What Are Potential Defenses To Drug Related Cases In Florida?
In general, it is difficult for the State to prove possession of drugs without a confession, or a statement of a witness, as long as the area is not under the exclusive possession of the accused. So the easiest and best defense is the exercise of the right to remain silent. Persons who are being investigated for suspected crimes do not have to make a statement and would be well-advised not to do so without first having consulted with an attorney. A person placed in such a situation should very specifically say that they wish to exercise their right to remain silent and do not want to answer any questions without the presence of an attorney. Such words would be sufficient to invoke both the rights to remain silent and to counsel.
Drug cases can be defended on the basis that the evidence was obtained as the result of an unreasonable search and seizure. Florida law requires that evidence obtained in violation of the Fourth Amendment be suppressed from use at a trial. The State must prove that the substance is the drug charged in the information. Usually, law enforcement officers cannot come into a trial and testify that the substance field tested positive for a given drug. The results of field tests are not admissible in court. Therefore, in most cases, the State is required to obtain the results of laboratory drug testing.
The defense of entrapment is available in drug-related cases in Florida. Entrapment exists when the government, or its agents, induce a person not otherwise predisposed to commit a crime. The entrapped person generally admits the drug charges but asserts that he was induced by police to commit the crime by improper police methods. In cases involving informants working off their own criminal charges, a person can defend that the informant is not believable. Even without entrapment, the informant may be the person who actually possessed the drugs or set up the deal. Jurors are instructed to consider the testimony of informants with skepticism because many such informants are motivated more by desire to escape their own punishment than a love of truth.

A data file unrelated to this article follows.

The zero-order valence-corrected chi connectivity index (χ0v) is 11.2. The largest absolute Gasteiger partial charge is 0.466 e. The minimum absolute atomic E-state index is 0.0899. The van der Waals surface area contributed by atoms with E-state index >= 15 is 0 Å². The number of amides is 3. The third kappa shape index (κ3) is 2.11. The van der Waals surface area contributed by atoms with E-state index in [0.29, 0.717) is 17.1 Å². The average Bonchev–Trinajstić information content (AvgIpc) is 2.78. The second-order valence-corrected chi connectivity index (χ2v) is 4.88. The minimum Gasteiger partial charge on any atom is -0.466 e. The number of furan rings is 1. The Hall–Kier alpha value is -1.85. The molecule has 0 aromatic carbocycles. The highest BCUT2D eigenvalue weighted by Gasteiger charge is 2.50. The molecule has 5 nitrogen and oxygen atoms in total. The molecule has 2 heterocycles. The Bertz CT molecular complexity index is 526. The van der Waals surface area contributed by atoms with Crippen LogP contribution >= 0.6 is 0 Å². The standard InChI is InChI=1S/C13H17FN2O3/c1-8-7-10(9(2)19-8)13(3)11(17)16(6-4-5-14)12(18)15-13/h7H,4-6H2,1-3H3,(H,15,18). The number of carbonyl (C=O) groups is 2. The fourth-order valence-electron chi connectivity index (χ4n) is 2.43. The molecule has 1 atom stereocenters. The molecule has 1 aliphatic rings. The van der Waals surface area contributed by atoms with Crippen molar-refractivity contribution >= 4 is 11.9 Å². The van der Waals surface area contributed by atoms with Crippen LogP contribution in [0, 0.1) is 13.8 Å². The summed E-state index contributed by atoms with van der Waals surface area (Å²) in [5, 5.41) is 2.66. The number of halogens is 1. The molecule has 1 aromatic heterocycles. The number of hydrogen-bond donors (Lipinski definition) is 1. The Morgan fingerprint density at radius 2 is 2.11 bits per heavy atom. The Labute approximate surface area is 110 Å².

The particulars of any drug case could give rise to any number of other defenses. For example, law enforcement officers may “lose” or destroy material evidence which might have been relevant to the issue of guilt or innocence. The destruction of such material evidence could be the grounds for sanctions against the State.
How Does Florida Define DUI Charges?
DUI is defined as being in actual physical control of a motor vehicle in the State of Florida when intoxicated to the extent that your normal faculties are impaired, or your blood or breath alcohol concentration is greater .08.
When Would A DUI Become A Felony Under Florida State Law?
There are several ways that a DUI can become a felony. A person charged with a third offense DUI, which occurs within 10 years of the second DUI conviction, may be charged with felony DUI. A fourth offense DUI may be up filed to a felony. DUIs may become aggravated to felonies by serious bodily injury or death.
For more information on Defenses To Drug Related Cases In Florida, an initial consultation is your next best step. Get the information and legal answers you are seeking by calling (772) 242-6380 today.
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